Although O’Neal is a Delaware corporation, its principal place of business and its corporate headquarters are in Birmingham, Alabama. The credit office, from which the line of credit and both of its modifications were approved, is located in Birmingham, Alabama. In fact, O’Neal required Thomas Millette and other representatives of Fabricators to travel to Birmingham to discuss a modification of the credit agreement.
It appears that the Millettes knew that they were guaranteeing the debts of Fabricators and knew that Fabricators was purchasing steel on credit from a corporation located in Birmingham, Alabama. It, therefore, is foreseeable that upon a default by Fabricators, O’Neal would hold the Millettes accountable on the guaranty in the State of Alabama.
The Millettes attempt to distinguish our analysis inKeelean by pointing out that while Central Bank is an Alabama corporation, O’Neal is incorporated in Delaware. We hold that when the plaintiff corporation has its headquarters and principal place of business in Alabama, the state from which it received its corporate charter is irrelevant in the application of our long-arm rule.
Ted and William Millette further argue that the “degree of contact” prong of our test is not satisfied because, they say, they had no contact with O’Neal in Alabama before the execution of the guaranty agreement. Without duplicating here our opinion in Keelean, we hold, applying the “effects test” mandated byCalder v. Jones, 465 U.S. 783, 104 S.Ct. 1482, 79 L.Ed.2d 804
(1984); Alabama Waterproofing; and Duke v. Young, that the Millettes should have foreseen the effects of their guaranty in the State of Alabama in the event of a default by Fabricators. Moreover, the signing of the guaranty and the negotiation of its modifications gave the Millettes the fair notice required by Burger King Co. v. Rudzewicz, 471 U.S. 462, 105 S.Ct. 2174,85 L.Ed.2d 528 (1985). In order for the courts of Alabama to exercise in personam jurisdiction over a nonresident defendant, it is not necessary that he actually have any physical presence in Alabama, so long as his conduct is such that he should foresee that his actions would have effects in this state.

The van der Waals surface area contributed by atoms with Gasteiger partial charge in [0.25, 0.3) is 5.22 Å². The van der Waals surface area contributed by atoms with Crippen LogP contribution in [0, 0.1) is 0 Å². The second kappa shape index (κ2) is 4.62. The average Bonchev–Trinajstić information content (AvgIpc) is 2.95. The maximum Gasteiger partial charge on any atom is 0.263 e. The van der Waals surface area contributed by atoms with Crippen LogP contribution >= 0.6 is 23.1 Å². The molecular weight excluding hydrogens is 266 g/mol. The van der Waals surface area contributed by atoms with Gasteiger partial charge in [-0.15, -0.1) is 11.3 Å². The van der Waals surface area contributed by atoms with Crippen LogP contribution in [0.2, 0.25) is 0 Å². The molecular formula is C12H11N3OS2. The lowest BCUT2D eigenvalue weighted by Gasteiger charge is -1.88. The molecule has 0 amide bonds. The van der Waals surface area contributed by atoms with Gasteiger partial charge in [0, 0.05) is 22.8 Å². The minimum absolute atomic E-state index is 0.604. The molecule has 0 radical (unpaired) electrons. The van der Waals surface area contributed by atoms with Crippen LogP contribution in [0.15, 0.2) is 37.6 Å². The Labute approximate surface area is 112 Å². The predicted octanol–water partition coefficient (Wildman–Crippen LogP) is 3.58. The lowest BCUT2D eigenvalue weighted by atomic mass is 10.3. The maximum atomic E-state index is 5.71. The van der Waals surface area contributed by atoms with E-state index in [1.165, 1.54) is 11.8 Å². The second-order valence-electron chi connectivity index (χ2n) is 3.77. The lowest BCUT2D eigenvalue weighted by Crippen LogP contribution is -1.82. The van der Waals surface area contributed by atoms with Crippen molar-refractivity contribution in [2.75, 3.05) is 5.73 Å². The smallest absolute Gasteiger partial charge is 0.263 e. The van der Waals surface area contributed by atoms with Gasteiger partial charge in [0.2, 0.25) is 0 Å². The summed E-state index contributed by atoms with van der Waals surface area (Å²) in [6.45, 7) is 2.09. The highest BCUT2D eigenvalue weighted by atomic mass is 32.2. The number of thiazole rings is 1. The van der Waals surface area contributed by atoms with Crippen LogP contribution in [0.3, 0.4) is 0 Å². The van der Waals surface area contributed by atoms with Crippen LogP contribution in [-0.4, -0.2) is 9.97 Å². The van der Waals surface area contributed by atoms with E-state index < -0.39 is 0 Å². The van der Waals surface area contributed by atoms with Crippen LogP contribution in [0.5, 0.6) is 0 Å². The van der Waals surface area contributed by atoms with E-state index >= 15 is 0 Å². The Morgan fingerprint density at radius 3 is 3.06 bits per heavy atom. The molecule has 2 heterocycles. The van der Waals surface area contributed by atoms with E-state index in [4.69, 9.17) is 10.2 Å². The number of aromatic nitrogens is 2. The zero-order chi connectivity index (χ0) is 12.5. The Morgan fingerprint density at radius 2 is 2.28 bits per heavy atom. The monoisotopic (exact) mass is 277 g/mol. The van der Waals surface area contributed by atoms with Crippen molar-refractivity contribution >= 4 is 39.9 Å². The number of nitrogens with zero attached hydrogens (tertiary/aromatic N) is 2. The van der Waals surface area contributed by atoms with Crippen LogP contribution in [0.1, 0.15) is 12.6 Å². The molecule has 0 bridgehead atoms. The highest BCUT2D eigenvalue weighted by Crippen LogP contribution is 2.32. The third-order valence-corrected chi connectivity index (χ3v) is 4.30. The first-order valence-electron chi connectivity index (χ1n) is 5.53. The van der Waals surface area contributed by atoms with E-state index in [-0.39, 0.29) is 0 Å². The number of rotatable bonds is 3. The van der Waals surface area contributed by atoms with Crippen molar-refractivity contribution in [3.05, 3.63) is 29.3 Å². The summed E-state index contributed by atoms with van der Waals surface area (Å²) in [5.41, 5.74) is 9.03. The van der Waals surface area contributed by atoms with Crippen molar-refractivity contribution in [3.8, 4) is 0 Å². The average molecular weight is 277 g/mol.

We hold, therefore, that by their conduct in negotiating the line of credit, executing the guaranty, and negotiating its modification, Ted and William Millette had contactPage 1229
with this state sufficient to meet the requirements of the 14th Amendment to the United States Constitution, so that the Alabama court had in personam jurisdiction pursuant to Rule 4.2(a)(2)(I).
We now turn to the issue of whether O’Neal’s use of its peremptory strikes to eliminate black veniremembers violated the prohibitions of Batson v. Kentucky, 476 U.S. 79,106 S.Ct. 1712, 90 L.Ed.2d 69 (1986), and Thomas v. DiversifiedContractors, Inc., 551 So.2d 343 (Ala. 1989). In Thomas, this Court adopted both the reasoning and the result in Fludd v.Dykes, 863 F.2d 822, reh’g denied, 873 F.2d 300 (11th Cir. 1989), cert. denied, 493 U.S. 872, 110 S.Ct. 201,107 L.Ed.2d 154 (1989), and held that the Batson principle was applicable in both criminal and civil cases. 551 So.2d at 345.See also, Edmonson v. Leesville Concrete Co., ___ U.S. ___,111 S.Ct. 2077, 114 L.Ed.2d 660 (1991). In Powers v. Ohio, 499 U.S. ___, 111 S.Ct. 1364, 113 L.Ed.2d 411 (1991), the United States Supreme Court held that white litigants, as well as black litigants, have standing to challenge the discriminatory exclusion of blacks from the jury venire.